The Reinli Stave Church was built some time during the 14th century. It is the third church at the same location in Reinli. The first references made to a church at this location comes from Olaf Haraldsson who travelled through Valdres in 1023, and also visited Reinli. It is believed that there was a pagan temple at the same location before the first church, some time before 1000.
Through radiocarbon dating, logs in the church have been dated to 1190, which somewhat contradicts previous datings of the church. There are some claims that the church was built after 1326, but this seems to be outside the error envelope of radiocarbon dating. It could be that the church was rebuilt from materials used in an earlier church. There is, however, a written account of the church's existence in 1327.
The Reinli stave church follows a plan set by continental churches in monasteries. Later the church was rebuilt by Sira Thord, who is buried beneath the south-east entrance. The church is generally assumed to be close to its original configuration, although some sources dispute this.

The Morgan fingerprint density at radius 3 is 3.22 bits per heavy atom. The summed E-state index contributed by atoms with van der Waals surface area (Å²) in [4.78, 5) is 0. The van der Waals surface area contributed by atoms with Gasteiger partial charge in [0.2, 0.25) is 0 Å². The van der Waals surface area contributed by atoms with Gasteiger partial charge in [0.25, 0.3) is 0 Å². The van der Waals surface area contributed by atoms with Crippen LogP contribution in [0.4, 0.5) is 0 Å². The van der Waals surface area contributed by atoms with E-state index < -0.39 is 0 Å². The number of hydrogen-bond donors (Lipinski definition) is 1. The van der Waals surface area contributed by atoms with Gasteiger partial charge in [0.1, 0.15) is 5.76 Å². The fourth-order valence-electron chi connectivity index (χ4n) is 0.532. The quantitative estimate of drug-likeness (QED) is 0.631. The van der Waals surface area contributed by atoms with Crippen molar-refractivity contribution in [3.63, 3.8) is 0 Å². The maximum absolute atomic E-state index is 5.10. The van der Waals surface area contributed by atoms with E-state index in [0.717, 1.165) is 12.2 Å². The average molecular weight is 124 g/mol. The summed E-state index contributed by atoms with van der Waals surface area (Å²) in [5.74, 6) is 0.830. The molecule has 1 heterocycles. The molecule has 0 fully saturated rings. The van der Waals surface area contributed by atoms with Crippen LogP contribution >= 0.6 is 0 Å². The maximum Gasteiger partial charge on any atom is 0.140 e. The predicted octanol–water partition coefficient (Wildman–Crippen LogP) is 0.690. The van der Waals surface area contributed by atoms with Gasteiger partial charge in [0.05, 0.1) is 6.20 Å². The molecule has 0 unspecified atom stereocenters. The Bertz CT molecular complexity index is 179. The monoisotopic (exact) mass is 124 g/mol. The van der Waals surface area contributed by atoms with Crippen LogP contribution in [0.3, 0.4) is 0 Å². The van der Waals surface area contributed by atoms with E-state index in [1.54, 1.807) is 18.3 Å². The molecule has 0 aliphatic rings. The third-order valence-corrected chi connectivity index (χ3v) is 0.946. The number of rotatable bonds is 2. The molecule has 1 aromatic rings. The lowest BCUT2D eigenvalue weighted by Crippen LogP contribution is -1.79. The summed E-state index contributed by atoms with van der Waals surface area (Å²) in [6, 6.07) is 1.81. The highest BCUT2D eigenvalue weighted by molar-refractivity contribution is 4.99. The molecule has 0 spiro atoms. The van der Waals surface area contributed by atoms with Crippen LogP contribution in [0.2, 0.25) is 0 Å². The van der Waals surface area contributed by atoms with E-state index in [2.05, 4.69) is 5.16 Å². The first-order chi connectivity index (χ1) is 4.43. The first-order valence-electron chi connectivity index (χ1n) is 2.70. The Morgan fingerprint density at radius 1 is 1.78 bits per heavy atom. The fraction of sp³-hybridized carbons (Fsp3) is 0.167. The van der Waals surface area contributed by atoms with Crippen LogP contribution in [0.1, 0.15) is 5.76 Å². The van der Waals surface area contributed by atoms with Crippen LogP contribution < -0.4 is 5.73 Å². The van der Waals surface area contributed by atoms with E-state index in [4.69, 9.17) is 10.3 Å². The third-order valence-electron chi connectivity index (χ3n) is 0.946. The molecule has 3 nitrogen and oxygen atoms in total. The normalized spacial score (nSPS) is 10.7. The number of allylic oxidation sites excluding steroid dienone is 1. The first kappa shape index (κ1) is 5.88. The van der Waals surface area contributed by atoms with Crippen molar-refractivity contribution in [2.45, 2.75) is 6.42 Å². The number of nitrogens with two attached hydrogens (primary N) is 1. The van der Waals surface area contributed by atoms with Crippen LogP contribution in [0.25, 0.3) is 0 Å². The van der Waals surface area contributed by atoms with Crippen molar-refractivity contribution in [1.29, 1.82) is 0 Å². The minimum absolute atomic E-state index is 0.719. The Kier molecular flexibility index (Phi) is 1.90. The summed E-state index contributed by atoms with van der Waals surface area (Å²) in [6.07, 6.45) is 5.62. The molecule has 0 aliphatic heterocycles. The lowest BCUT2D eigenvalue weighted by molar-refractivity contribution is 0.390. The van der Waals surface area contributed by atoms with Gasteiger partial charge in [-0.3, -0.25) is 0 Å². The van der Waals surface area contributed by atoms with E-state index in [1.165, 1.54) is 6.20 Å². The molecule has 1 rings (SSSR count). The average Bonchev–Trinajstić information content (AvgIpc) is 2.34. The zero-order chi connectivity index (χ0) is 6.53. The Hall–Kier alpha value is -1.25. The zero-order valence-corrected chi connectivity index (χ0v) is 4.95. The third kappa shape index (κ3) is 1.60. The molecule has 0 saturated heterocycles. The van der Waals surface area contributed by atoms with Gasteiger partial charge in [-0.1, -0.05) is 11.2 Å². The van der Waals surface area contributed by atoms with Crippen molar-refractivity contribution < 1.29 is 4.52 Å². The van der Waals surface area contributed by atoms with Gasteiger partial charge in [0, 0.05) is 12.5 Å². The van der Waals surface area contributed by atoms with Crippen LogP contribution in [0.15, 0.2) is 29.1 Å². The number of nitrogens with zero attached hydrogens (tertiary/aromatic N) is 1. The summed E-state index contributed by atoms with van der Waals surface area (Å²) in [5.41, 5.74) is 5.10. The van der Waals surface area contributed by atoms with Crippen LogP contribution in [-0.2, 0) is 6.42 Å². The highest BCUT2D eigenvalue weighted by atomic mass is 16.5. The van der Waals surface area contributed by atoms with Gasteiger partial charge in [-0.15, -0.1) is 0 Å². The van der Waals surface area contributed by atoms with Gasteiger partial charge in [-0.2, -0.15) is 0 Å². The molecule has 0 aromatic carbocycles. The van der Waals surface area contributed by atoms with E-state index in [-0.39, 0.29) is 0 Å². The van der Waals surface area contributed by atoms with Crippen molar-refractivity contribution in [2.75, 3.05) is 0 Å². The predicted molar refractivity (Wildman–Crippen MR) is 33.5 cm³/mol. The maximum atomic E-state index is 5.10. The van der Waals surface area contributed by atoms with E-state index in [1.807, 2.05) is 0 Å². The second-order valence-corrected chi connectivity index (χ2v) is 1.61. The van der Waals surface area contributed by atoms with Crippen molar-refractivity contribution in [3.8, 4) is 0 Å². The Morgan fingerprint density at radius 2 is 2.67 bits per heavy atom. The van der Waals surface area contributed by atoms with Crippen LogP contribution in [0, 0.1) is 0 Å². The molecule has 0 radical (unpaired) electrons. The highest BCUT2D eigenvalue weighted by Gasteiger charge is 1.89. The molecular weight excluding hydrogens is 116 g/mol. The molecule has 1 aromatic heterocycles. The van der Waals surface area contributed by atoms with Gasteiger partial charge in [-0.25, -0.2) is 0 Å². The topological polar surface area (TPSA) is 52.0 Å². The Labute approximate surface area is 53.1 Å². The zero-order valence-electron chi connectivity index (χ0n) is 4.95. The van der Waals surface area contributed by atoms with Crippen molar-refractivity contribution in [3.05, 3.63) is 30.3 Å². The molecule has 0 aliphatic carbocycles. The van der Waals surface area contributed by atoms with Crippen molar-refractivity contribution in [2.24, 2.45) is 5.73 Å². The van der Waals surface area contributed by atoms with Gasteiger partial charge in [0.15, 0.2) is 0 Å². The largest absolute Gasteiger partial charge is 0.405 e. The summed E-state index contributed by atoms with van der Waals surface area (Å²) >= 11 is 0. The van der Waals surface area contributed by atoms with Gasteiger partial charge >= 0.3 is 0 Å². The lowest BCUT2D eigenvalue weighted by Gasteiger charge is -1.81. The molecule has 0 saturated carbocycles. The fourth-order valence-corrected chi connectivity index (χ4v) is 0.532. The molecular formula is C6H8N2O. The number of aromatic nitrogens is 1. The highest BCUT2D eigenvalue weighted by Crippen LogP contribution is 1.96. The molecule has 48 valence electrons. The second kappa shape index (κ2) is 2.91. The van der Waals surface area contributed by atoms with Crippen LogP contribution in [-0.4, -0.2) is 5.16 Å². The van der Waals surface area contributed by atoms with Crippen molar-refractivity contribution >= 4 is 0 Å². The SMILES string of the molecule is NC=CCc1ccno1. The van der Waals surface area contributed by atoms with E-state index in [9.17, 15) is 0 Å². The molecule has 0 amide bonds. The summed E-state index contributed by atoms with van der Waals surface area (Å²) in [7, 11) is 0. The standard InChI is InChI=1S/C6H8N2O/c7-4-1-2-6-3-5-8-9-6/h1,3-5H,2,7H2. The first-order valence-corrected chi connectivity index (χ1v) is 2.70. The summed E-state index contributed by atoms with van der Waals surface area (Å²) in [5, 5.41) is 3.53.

The church underwent interior changes in 1884–1885, and restoration work was done on the exterior in 1976–1977. There is no electric heating or light in the church.
An old pillory stands outside the church, but is no longer in use. On May 17, 1845 its use was formally abandoned when the medieval law was changed.References:
The Arch of Constantine is situated between the Colosseum and the Palatine Hill. It was erected by the Roman Senate to commemorate Constantine I's victory over Maxentius at the Battle of Milvian Bridge in 312. Dedicated in 315, it is the largest Roman triumphal arch. The arch spans the Via triumphalis, the way taken by the emperors when they entered the city in triumph.
Though dedicated to Constantine, much of the decorative material incorporated earlier work from the time of the emperors Trajan (98-117), Hadrian (117-138) and Marcus Aurelius (161-180), and is thus a collage. The last of the existing triumphal arches in Rome, it is also the only one to make extensive use of spolia, reusing several major reliefs from 2nd century imperial monuments, which give a striking and famous stylistic contrast to the sculpture newly created for the arch.
The arch is 21 m high, 25.9 m wide and 7.4 m deep. Above the archways is placed the attic, composed of brickwork reveted (faced) with marble. A staircase within the arch is entered from a door at some height from the ground, on the west side, facing the Palatine Hill. The general design with a main part structured by detached columns and an attic with the main inscription above is modelled after the example of the Arch of Septimius Severus on the Roman Forum.